Cortes says this basic tenet of lean manufacturing, productivity improvement, is where employers find the biggest benefit. It can also provide a boost to employee morale, making for a win-win situation.

“You’re getting more product out with the same number of people, without making people work harder or faster,” Cortes says.

Another advantage of hiring a lean manufacturing consultant like FlowVision is that someone comes in with a fresh outlook, Gravagna says. But at the same time, FlowVision tailors its program to fit the individual company.

“An outsider has an easier time, they listen to your struggles and do a lot of investigation and come up with a plan for you,” he says. “What works for Mark Elzinga may not work for someone else.”

How To Boost Production 20 Percent In 2 Hours

Gravagna first implemented lean manufacturing concepts by transplanting plugs to flats, or sticking. Like most in the industry, he would have workers – all of them females – focusing on sticking one tray at a time. He suspected it wasn’t terribly efficient because he had to have more employees at the end of the production line fixing mistakes.

Cortes suggested he implement a new process he called the “progressive sticking method.” Instead of an employee working on one complete tray, three employees would split up the tray and work on it progressively as a team.

“We used to have one girl, one tray, but they get too bored and there’s no accountability,” Gravagna says. “With three girls you have a team, and you’re more engaged because you have people depending on you.”

His employees didn’t like the new system at all at first, but that’s only because it was unfamiliar.

“The head girl said that would never work, but in two hours, we got 21 percent higher production in sticking,” he said. “The hardest thing was to sell it to the team, but fortunately, they could see the results right away.”

Gravagna has since implemented lean manufacturing concepts through the rest of the company, with similar increases in productivity. In patching plug trays, they know they need to do the job 17 days after sticking. They used to assign employees to come in on certain weeks to do the patching. But now, instead of scheduling employees by the week, Van de Wetering schedules them by the day.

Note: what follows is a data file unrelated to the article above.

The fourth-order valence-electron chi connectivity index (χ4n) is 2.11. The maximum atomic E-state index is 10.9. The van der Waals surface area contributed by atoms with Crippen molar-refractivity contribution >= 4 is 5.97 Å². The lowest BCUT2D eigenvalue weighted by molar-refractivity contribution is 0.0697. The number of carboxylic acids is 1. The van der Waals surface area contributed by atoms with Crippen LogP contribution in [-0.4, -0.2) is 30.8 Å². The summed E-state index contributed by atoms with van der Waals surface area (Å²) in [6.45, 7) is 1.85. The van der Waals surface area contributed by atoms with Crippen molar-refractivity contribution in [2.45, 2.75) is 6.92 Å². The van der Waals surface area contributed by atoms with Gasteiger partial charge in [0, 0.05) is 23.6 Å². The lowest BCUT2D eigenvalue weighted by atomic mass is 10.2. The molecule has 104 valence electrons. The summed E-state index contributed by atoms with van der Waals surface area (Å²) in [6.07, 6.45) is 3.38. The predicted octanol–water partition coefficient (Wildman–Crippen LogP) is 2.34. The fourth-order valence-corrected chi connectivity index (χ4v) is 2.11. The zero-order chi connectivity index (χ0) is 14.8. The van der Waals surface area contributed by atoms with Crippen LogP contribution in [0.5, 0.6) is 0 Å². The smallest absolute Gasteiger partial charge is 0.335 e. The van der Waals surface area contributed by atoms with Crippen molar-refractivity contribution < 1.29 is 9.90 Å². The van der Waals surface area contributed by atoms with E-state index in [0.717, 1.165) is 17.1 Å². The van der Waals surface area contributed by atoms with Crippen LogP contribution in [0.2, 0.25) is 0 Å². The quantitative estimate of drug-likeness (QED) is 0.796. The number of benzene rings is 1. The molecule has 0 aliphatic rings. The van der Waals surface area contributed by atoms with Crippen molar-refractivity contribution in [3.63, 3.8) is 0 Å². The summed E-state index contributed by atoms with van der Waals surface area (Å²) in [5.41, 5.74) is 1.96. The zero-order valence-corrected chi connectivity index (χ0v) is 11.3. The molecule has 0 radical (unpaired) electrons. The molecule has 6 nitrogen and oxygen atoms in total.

“We utilize 100 percent of their time when they’re here,” he says. “A full 20 percent of their time was wasted, so it’s a 20 percent savings in labor.”

Shipping is also flowing more smoothly. They ship an average of 80,000 plug trays each week, and they used to pull all 80,000 at once. Now they pull only what they need that day.

“It’s much better quality because we have cut the time from the bench to the customer by 30 percent, from four days to two-and-a-half days,” he says.

What Does Lean Manufacturing Cost?

In the interest of full disclosure, Gravagna says FlowVision’s services aren’t cheap, but you get what you pay for. Because of the tremendous savings in time and labor, he expects to recoup his investment in three years. And in 10 years, he will still be realizing the benefits.

“Some guys are scared off by the cost, but when people call me, I am brutally honest,” he says. “It’s not just me – I have not heard a negative review.”

Like with any investment, you’ve got to pencil it out, especially today.
“Times are tough and people don’t want to spend,” he says, “but you need to spend money to make money.”

David Eddy is editor of Western Fruit Grower, a Meister Media Worldwide publication.

Leave a Reply

One comment on “Make Your Business A Lean, Mean Machine

  1. Tom Dumble

    Many years ago I took over Management of a cut rose operation. Very soon Caesar Chavez's UFW shut us down. We were closed for two years in which time I studied Dr. Becker's Total Quality Management system. Upon re-opening I implemented a similar group responsibility system. My labor was cut in half.